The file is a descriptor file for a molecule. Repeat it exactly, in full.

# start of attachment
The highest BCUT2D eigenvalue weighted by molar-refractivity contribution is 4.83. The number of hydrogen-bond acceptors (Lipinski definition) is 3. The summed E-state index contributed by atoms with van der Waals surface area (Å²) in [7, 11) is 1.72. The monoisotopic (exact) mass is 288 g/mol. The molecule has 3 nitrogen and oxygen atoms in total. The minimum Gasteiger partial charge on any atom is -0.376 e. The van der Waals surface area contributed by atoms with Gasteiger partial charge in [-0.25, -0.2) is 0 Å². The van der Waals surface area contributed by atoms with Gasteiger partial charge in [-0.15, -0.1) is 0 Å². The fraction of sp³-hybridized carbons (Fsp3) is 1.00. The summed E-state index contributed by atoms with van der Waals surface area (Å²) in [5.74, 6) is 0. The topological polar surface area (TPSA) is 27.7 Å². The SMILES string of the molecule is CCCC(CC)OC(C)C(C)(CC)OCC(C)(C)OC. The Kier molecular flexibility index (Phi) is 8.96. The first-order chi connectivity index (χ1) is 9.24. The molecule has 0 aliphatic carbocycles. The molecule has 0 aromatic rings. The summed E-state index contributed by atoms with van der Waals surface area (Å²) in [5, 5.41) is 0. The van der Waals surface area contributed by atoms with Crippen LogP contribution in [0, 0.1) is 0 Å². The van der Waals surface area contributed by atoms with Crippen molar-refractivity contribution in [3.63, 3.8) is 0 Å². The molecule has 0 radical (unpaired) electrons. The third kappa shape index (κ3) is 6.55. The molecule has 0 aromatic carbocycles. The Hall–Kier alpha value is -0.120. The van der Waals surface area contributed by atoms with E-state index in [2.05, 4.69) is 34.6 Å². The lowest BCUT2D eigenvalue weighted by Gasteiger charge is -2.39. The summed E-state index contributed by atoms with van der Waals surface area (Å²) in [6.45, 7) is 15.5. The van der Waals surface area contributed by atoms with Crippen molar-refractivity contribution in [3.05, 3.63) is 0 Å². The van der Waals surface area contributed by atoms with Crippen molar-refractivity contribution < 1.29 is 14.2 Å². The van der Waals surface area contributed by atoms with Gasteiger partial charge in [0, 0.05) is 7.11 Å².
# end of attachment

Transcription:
The highest BCUT2D eigenvalue weighted by molar-refractivity contribution is 4.83. The number of hydrogen-bond acceptors (Lipinski definition) is 3. The summed E-state index contributed by atoms with van der Waals surface area (Å²) in [7, 11) is 1.72. The monoisotopic (exact) mass is 288 g/mol. The molecule has 3 nitrogen and oxygen atoms in total. The minimum Gasteiger partial charge on any atom is -0.376 e. The van der Waals surface area contributed by atoms with Gasteiger partial charge in [-0.25, -0.2) is 0 Å². The van der Waals surface area contributed by atoms with Gasteiger partial charge in [-0.15, -0.1) is 0 Å². The fraction of sp³-hybridized carbons (Fsp3) is 1.00. The summed E-state index contributed by atoms with van der Waals surface area (Å²) in [5.74, 6) is 0. The topological polar surface area (TPSA) is 27.7 Å². The SMILES string of the molecule is CCCC(CC)OC(C)C(C)(CC)OCC(C)(C)OC. The Kier molecular flexibility index (Phi) is 8.96. The first-order chi connectivity index (χ1) is 9.24. The molecule has 0 aliphatic carbocycles. The molecule has 0 aromatic rings. The summed E-state index contributed by atoms with van der Waals surface area (Å²) in [5, 5.41) is 0. The van der Waals surface area contributed by atoms with Crippen LogP contribution in [0, 0.1) is 0 Å². The van der Waals surface area contributed by atoms with Crippen molar-refractivity contribution in [3.63, 3.8) is 0 Å². The molecule has 0 radical (unpaired) electrons. The third kappa shape index (κ3) is 6.55. The molecule has 0 aromatic carbocycles. The Hall–Kier alpha value is -0.120. The van der Waals surface area contributed by atoms with E-state index in [2.05, 4.69) is 34.6 Å². The lowest BCUT2D eigenvalue weighted by Gasteiger charge is -2.39. The summed E-state index contributed by atoms with van der Waals surface area (Å²) in [6.45, 7) is 15.5. The van der Waals surface area contributed by atoms with Crippen molar-refractivity contribution in [3.05, 3.63) is 0 Å². The van der Waals surface area contributed by atoms with Crippen molar-refractivity contribution < 1.29 is 14.2 Å². The van der Waals surface area contributed by atoms with Gasteiger partial charge in [0, 0.05) is 7.11 Å².